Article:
Fast action to spruce up supplies in the cholera-torn region of Haiti is need of the hour, as the number of cases of cholera may soon touch 200,000, an expert has warned.
"Cholera is virtually everywhere in the country," said Jon Kim Andrus, deputy director of the Pan American Health Organization.
"We need to plan for enough supplies to treat as many as 400,000 cholera cases occurring over the next 12 months," Andrus said, adding that almost four times the number of cases already seen could surface in the next quarter.
"We need to plan for up to half of those cases occurring over the next three months because of the explosive nature of this cholera epidemic," he told reporters.
Andrus noted that the Haitian health ministry has reported 56,901 total cases of cholera treated in both hospital and as outpatients, with the diarrhea-causing disease now present in eight of Haiti's 10 departments.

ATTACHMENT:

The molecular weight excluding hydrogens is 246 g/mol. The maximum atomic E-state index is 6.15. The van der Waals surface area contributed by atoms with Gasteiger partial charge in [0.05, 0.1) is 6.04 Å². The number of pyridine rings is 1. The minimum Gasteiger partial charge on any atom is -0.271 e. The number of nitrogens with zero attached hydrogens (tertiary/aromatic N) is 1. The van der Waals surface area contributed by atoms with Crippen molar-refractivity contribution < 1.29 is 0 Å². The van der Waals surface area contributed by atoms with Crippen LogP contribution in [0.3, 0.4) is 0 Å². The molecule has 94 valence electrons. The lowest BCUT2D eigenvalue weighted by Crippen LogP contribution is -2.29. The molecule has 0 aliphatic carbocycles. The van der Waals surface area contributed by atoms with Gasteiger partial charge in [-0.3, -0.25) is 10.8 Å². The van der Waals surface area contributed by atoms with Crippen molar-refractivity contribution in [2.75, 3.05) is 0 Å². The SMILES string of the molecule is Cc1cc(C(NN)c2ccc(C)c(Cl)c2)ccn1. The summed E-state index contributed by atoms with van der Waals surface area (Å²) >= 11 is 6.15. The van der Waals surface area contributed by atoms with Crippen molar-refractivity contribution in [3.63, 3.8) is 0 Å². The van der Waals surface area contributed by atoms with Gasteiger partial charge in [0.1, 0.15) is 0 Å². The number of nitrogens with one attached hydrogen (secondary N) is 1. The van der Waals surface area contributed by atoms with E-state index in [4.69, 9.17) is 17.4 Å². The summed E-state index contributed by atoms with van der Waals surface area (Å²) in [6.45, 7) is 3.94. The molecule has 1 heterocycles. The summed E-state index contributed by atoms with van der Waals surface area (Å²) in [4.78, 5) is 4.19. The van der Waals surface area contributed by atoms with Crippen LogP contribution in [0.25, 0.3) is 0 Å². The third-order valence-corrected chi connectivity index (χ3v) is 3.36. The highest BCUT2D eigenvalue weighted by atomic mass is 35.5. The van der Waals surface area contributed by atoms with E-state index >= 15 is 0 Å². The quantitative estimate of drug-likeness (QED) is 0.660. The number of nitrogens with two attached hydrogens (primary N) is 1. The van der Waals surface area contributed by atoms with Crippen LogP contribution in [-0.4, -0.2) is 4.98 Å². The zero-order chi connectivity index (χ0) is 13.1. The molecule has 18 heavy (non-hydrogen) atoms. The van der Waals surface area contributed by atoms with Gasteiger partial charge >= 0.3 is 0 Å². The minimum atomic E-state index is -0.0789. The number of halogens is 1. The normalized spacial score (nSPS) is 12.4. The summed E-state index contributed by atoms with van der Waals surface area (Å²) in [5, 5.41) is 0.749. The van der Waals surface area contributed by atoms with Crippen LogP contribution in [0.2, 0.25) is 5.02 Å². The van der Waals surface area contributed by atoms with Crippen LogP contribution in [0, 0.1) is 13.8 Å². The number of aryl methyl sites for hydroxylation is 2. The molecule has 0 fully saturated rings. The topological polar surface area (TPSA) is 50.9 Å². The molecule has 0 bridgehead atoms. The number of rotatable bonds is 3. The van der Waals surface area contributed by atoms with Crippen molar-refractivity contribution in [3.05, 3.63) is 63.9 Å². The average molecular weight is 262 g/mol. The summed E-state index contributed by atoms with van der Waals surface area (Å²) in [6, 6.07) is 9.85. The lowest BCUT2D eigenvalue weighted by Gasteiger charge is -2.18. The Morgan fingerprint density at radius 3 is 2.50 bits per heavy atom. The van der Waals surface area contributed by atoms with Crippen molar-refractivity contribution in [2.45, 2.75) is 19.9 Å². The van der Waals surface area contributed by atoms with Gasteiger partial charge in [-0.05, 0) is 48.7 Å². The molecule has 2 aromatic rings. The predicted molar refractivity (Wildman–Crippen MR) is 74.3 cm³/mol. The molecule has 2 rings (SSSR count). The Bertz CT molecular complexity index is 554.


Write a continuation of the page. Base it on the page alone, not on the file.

The Caribbean nation ravaged by a catastrophic earthquake in January now battles a spiraling cholera epidemic that has killed 1,415 people and required 25,000 more to be hospitalized, local officials have said.
"Since the beginning of the crisis, PAHO has distributed enough supplies to treat 80,000 cases, including oral rehydration salts and intravenous fluids for more serious cases," Andrus said.
"We have more on hand, but in the near future we will need even more supplies, cholera beds, and doctors, nurses, and people to train local doctors how to treat cholera patients."
He also cited the danger of the disease spreading to other countries in the region. Already, cases have popped up in the neighboring Dominican Republic and nearby Florida.
"For many of us, this brings to mind the cholera epidemic that began in Peru in 1991 and spread to more than 16 other countries in the Americas within two years," Andrus said.
"We need more of everything: more training for staff in Haiti, more doctors, more nurses, more treatment centers, more medications, more toilets, more clean water."